Add another entry for what just might become a regular column here: Tales from the Pew. Plenty of blog posts have been written and much advice has been offered to those of us bringing little ones to Mass week in and week out. Where’s the best place to sit to help keep kids focused? What’s the […]
We recently watched the documentary TINY: A Story About Living Small on Netflix and can’t stop thinking about it. No, not contemplating packing up and moving into a tiny house like the one pictured above any time soon. But we are left pondering how to live “small” in the space we occupy. It’s the topic of my latest […]
Marriage is a lot like a roller coaster, fun and exhilarating, but also full of twists and turns, loops and corkscrews. So how does a marriage survive while routinely being thrown off track?
What’s one thing you can do to strengthen your marriage this summer, to lower the lap bar and fasten the seat belt so to speak? We share a few ideas; what are yours?
Dr. Meg Meeker says, “Dads: You are your daughter’s first love.” That’s certainly true for a five-year-old girl hanging around these parts. My daughter Lucy and I were making homemade cards for Father’s Day last week, and I asked her to tell me ten things she loved about her daddy. Here is what she said. 1. […]
While we all have a role in welcoming people into our homes, it seems some people are empowered to do so in a special way, doesn’t it? People who have this gift, or charism, are energized by the very act of caring for others and providing food, shelter, and friendship. Do these thoughts bring to mind a person, maybe even a family, supercharged with this charism of hospitality? I have a family in mind who bleeds it, holy hospitality that is.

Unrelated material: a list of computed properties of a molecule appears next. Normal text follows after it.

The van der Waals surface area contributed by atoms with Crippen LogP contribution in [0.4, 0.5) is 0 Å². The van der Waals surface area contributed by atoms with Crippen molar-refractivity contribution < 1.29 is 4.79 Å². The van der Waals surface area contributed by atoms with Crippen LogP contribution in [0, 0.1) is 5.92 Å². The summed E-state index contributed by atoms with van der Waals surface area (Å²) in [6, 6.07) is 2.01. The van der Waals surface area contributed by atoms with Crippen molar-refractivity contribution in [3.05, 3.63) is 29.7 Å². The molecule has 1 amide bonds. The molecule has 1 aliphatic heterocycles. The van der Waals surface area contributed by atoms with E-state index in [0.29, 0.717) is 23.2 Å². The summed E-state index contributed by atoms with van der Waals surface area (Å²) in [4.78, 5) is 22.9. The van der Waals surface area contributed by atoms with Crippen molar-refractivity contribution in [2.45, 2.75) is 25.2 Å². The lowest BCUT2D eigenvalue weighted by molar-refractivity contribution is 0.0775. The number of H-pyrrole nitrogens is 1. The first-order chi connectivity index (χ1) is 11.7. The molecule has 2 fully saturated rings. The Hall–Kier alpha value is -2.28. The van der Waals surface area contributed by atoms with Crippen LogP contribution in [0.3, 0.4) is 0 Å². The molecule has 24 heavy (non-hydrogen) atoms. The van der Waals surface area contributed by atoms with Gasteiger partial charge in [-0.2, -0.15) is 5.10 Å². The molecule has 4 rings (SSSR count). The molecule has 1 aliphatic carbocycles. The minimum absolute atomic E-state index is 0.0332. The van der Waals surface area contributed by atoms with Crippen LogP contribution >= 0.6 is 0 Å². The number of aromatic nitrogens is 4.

Oratory. Ever heard of that word? Until a few years ago, I wasn’t familiar with it, and believe it or not, I actually remember my first encounter with it. It was July 2010, our first trip to Conception Abbey in Missouri for Joel’s weeklong summer diaconate formation classes. While attending the initial all-you-need-to-know-for-the-week type of meeting, […]
Stop me if you’ve heard this one before.
An ancient history professor went to the hospital to be with his wife as she gave birth to their first child. While the baby was born, the professor’s expression never changed. The child was put in the arms of his mother. Still the professor’s countenance never changed. The family moved from the delivery room to the post delivery room. Still the man’s face didn’t change; it remained bland. A nurse noticed this and asked him to go into the hall while they examined the baby.
In the hall she asked the professor, thoughtfully, “What name will you give the baby?” He replied, “Theophilus.”